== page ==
Aimee Shaw for Stuff | June 13 2023
Global liquor giant Pernod Ricard has taken a stake in Auckland non-alcoholic drinks firm AF Drinks.
The company, which makes drinks that mimic the taste of gin and vodka but without the alcohol, has experienced huge growth in recent years, particularly in the last six months, after its launch in the US.
Founded by Eat My Lunch founder Lisa King, AF expects the US to be its largest market by the end of the year and its business there to be about four times larger than its domestic market.
Pernod Ricard has acquired a 14.2% equity stake in the business. The value of that investment is undisclosed, but will allow AF to leverage the beer and spirits giant’s global networks.
The French drinks company made the investment through its investment arm Convivialité Ventures, which it established to invest in ventures outside its core business.
It has invested in a number of non-alcoholic drinks brands, including US canned water brand Liquid Death.
“It was a great confidence-booster for a little New Zealand brand to get the big guys going ‘We love your drinks’ and for the alcohol industry to say how good our products are,” King said of the partnership with Pernod Ricard.
“All of the big alcoholic drinks companies are realising what a huge category this is going to be.”
Sales of non-alcohol and low-alcohol beverages increased by 7% last year and have now grown to be worth more than a US $11 billion annually, according to IWSR Drinks Market Analysis.
Pernod Ricard Convivialité Ventures partner Brandon Yahn said the company recognised the scale of opportunity within the “rapidly growing” category.
“AF Drinks has an exciting value proposition and great line of products in the emerging ready-to-drink non-alcoholic beverage category. We are excited to partner with the company as they build their brand in the US market and beyond.”
AF had been fundraising to launch in the US since August last year.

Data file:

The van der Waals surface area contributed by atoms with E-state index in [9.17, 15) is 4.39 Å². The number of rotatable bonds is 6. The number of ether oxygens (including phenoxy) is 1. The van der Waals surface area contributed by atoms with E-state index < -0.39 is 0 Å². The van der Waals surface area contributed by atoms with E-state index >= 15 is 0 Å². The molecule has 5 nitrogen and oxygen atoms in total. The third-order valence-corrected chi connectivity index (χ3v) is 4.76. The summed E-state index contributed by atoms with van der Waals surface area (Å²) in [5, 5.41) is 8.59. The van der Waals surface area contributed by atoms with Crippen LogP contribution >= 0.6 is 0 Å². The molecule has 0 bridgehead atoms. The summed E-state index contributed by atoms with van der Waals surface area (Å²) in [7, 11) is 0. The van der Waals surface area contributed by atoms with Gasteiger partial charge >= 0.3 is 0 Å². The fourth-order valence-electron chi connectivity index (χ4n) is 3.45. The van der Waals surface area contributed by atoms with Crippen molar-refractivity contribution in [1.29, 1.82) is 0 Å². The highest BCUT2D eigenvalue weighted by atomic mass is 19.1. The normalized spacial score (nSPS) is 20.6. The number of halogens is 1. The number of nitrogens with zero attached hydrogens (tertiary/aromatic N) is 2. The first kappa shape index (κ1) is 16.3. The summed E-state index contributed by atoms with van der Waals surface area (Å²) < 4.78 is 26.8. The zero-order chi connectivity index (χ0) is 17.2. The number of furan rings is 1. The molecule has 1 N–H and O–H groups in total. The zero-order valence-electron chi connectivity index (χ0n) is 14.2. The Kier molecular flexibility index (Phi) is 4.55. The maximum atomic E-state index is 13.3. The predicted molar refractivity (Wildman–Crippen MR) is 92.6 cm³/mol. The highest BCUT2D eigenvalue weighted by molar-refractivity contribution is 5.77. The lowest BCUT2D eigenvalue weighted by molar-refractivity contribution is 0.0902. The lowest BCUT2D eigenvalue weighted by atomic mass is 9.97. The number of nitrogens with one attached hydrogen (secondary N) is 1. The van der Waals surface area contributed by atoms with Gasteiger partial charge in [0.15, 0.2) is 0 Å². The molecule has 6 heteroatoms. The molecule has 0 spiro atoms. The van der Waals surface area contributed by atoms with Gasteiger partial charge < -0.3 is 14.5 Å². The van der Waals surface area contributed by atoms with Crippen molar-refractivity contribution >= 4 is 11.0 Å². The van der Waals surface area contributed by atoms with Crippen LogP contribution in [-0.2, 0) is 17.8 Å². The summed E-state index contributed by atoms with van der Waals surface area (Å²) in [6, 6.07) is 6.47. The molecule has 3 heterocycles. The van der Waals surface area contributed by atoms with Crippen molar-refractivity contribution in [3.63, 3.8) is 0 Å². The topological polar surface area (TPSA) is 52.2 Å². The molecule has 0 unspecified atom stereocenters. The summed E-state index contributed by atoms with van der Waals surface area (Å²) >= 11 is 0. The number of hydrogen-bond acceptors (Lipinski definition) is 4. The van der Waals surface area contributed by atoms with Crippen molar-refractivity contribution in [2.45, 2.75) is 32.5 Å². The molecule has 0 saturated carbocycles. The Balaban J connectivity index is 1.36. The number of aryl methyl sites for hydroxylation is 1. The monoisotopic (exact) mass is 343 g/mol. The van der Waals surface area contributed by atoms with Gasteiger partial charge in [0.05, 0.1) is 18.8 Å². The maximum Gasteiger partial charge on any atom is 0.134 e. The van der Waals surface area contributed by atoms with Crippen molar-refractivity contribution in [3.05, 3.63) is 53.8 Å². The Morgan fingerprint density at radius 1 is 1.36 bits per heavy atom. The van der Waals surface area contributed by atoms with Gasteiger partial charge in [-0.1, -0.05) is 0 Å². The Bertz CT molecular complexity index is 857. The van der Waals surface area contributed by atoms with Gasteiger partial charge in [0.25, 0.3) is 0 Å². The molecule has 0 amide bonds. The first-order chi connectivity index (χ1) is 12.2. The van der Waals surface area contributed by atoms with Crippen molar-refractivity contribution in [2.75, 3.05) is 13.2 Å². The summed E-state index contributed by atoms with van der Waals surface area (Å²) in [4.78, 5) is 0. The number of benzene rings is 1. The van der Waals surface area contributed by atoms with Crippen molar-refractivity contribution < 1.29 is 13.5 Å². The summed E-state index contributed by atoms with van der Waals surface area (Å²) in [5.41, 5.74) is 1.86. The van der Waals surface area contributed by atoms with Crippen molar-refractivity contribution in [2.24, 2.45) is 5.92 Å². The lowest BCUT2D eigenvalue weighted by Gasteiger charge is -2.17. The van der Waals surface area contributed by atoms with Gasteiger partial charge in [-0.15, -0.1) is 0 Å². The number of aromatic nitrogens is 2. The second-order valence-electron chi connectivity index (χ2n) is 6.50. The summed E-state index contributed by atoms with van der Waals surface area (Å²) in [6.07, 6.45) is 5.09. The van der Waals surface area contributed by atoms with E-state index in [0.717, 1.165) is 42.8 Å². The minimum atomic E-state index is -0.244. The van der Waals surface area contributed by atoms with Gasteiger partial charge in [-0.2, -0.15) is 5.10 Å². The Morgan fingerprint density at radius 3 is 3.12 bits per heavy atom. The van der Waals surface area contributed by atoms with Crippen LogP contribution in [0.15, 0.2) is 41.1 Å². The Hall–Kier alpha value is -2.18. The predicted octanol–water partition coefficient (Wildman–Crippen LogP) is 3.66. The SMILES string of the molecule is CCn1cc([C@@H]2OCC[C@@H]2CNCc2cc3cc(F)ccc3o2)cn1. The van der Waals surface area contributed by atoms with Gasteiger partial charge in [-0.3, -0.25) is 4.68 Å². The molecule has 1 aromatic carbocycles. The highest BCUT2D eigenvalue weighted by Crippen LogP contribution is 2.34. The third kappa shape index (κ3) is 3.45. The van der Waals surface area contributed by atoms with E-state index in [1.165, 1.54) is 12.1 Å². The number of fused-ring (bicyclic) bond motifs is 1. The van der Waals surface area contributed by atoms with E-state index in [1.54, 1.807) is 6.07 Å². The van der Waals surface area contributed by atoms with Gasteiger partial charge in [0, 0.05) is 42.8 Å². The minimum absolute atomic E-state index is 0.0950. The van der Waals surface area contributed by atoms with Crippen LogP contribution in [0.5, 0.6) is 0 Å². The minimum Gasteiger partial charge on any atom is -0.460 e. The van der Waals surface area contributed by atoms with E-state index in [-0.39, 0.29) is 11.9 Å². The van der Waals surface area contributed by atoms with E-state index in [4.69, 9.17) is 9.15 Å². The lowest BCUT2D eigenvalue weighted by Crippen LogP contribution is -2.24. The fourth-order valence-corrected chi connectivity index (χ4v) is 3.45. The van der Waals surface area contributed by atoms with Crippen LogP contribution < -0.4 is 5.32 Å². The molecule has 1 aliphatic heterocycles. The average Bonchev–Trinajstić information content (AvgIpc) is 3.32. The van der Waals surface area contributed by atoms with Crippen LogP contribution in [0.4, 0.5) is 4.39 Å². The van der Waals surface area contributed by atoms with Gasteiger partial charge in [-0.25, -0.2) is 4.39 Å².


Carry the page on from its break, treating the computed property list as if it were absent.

King plans to take AF, which first launched in 2020, to Britain next year.
AF launched in the US through Amazon in February and nationwide through the health food supermarket chain Sprouts’ 390 stores.
“The US is such a massive market and what we’ve forecasted for this new financial year is that US sales will be four-and-a-half times what we’re doing in New Zealand,” said King.
King said AF holds a 35% share of the country’s non-alcoholic market.
“What has played in our favour is timing, growth of this category and being slightly ahead of the curve.”
King said the US’s non-alcoholic drinks category was not as mature as New Zealand’s, with AF one of the first products of its kind stocked in major retail chains.
“There’s not many products like us in the US. You’d think in that kind of market it would be flooded with competitors but what we’re finding is that there aren’t many products that are talking to alcohol alternatives.”
She said AF had to educate major retailers there on how to sell its alcohol-inspired drinks.
“When we went there last year retailers hadn’t really gotten non-alc options into the stores but they now are starting to as its own category.
“It feels like where New Zealand was a couple of years ago.”
AF had been sharing its experience retailing these drinks in New Zealand with US counterparts. It has dealt with questions like whether customers should be required to give ID and where the drinks should be placed in shops.
“We have gone through all of that here with the Countdowns and New Worlds so we’re able to go ‘This is best practice’ and what we find works well in a retail environment.”